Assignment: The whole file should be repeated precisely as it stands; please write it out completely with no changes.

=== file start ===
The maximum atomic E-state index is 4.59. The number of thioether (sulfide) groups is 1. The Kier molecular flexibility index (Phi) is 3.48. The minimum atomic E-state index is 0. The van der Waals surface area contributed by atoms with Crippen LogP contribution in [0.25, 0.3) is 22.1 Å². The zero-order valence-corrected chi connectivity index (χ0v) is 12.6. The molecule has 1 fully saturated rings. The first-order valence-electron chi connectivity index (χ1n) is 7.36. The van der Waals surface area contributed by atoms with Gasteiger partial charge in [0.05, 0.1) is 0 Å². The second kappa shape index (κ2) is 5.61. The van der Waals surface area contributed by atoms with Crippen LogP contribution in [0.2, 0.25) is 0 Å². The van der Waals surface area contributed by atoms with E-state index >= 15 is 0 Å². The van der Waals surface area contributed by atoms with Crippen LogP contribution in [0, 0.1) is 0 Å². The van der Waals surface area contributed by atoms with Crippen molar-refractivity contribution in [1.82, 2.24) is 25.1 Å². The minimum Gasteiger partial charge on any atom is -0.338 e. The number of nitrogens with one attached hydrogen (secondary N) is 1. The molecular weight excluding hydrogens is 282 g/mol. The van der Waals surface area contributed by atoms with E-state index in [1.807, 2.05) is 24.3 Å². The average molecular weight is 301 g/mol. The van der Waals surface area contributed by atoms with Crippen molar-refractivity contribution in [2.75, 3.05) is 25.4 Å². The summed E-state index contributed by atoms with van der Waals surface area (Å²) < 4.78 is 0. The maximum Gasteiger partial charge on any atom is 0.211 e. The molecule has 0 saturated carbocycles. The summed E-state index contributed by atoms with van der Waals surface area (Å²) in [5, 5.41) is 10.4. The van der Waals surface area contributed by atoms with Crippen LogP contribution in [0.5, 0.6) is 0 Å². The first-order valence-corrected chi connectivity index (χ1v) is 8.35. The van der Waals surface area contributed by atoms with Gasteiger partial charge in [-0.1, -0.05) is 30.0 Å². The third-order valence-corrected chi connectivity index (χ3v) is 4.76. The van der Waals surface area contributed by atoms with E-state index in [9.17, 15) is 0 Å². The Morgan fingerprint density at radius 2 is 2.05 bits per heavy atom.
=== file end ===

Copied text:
The maximum atomic E-state index is 4.59. The number of thioether (sulfide) groups is 1. The Kier molecular flexibility index (Phi) is 3.48. The minimum atomic E-state index is 0. The van der Waals surface area contributed by atoms with Crippen LogP contribution in [0.25, 0.3) is 22.1 Å². The zero-order valence-corrected chi connectivity index (χ0v) is 12.6. The molecule has 1 fully saturated rings. The first-order valence-electron chi connectivity index (χ1n) is 7.36. The van der Waals surface area contributed by atoms with Gasteiger partial charge in [0.05, 0.1) is 0 Å². The second kappa shape index (κ2) is 5.61. The van der Waals surface area contributed by atoms with Crippen LogP contribution in [0.2, 0.25) is 0 Å². The van der Waals surface area contributed by atoms with E-state index >= 15 is 0 Å². The van der Waals surface area contributed by atoms with Crippen LogP contribution in [0, 0.1) is 0 Å². The van der Waals surface area contributed by atoms with Crippen molar-refractivity contribution in [1.82, 2.24) is 25.1 Å². The minimum Gasteiger partial charge on any atom is -0.338 e. The number of nitrogens with one attached hydrogen (secondary N) is 1. The molecular weight excluding hydrogens is 282 g/mol. The van der Waals surface area contributed by atoms with E-state index in [1.807, 2.05) is 24.3 Å². The average molecular weight is 301 g/mol. The van der Waals surface area contributed by atoms with Crippen molar-refractivity contribution in [2.75, 3.05) is 25.4 Å². The summed E-state index contributed by atoms with van der Waals surface area (Å²) < 4.78 is 0. The maximum Gasteiger partial charge on any atom is 0.211 e. The molecule has 0 saturated carbocycles. The summed E-state index contributed by atoms with van der Waals surface area (Å²) in [5, 5.41) is 10.4. The van der Waals surface area contributed by atoms with Crippen LogP contribution in [0.5, 0.6) is 0 Å². The first-order valence-corrected chi connectivity index (χ1v) is 8.35. The van der Waals surface area contributed by atoms with Gasteiger partial charge in [-0.1, -0.05) is 30.0 Å². The third-order valence-corrected chi connectivity index (χ3v) is 4.76. The van der Waals surface area contributed by atoms with E-state index in [9.17, 15) is 0 Å². The Morgan fingerprint density at radius 2 is 2.05 bits per heavy atom.